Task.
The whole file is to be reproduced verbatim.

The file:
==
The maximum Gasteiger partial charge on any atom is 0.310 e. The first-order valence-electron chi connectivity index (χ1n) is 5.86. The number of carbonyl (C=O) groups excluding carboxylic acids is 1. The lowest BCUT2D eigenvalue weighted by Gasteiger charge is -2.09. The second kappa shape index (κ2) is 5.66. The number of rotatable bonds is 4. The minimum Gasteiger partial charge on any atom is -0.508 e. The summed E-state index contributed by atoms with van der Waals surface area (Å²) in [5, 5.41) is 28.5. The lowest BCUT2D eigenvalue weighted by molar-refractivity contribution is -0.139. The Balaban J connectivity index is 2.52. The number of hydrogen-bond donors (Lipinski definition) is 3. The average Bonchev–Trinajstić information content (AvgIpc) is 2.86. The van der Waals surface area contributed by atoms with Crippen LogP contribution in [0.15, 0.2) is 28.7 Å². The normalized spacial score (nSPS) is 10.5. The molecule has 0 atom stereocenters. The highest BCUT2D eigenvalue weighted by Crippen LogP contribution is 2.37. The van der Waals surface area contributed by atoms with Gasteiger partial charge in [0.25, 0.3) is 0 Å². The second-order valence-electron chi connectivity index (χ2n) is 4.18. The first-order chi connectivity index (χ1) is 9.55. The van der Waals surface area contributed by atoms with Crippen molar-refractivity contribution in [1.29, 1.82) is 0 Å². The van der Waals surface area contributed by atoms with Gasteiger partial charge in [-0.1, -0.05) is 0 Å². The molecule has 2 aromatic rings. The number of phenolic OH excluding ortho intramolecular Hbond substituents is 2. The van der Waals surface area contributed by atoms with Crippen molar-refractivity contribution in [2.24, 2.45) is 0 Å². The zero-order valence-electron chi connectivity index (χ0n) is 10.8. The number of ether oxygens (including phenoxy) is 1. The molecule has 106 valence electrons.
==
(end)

The maximum Gasteiger partial charge on any atom is 0.310 e. The first-order valence-electron chi connectivity index (χ1n) is 5.86. The number of carbonyl (C=O) groups excluding carboxylic acids is 1. The lowest BCUT2D eigenvalue weighted by Gasteiger charge is -2.09. The second kappa shape index (κ2) is 5.66. The number of rotatable bonds is 4. The minimum Gasteiger partial charge on any atom is -0.508 e. The summed E-state index contributed by atoms with van der Waals surface area (Å²) in [5, 5.41) is 28.5. The lowest BCUT2D eigenvalue weighted by molar-refractivity contribution is -0.139. The Balaban J connectivity index is 2.52. The number of hydrogen-bond donors (Lipinski definition) is 3. The average Bonchev–Trinajstić information content (AvgIpc) is 2.86. The van der Waals surface area contributed by atoms with Crippen LogP contribution in [0.15, 0.2) is 28.7 Å². The normalized spacial score (nSPS) is 10.5. The molecule has 0 atom stereocenters. The highest BCUT2D eigenvalue weighted by Crippen LogP contribution is 2.37. The van der Waals surface area contributed by atoms with Gasteiger partial charge in [0.25, 0.3) is 0 Å². The second-order valence-electron chi connectivity index (χ2n) is 4.18. The first-order chi connectivity index (χ1) is 9.55. The van der Waals surface area contributed by atoms with Crippen molar-refractivity contribution in [1.29, 1.82) is 0 Å². The van der Waals surface area contributed by atoms with Gasteiger partial charge in [-0.1, -0.05) is 0 Å². The molecule has 2 aromatic rings. The number of phenolic OH excluding ortho intramolecular Hbond substituents is 2. The van der Waals surface area contributed by atoms with Crippen molar-refractivity contribution in [2.24, 2.45) is 0 Å². The zero-order valence-electron chi connectivity index (χ0n) is 10.8. The number of ether oxygens (including phenoxy) is 1. The molecule has 106 valence electrons.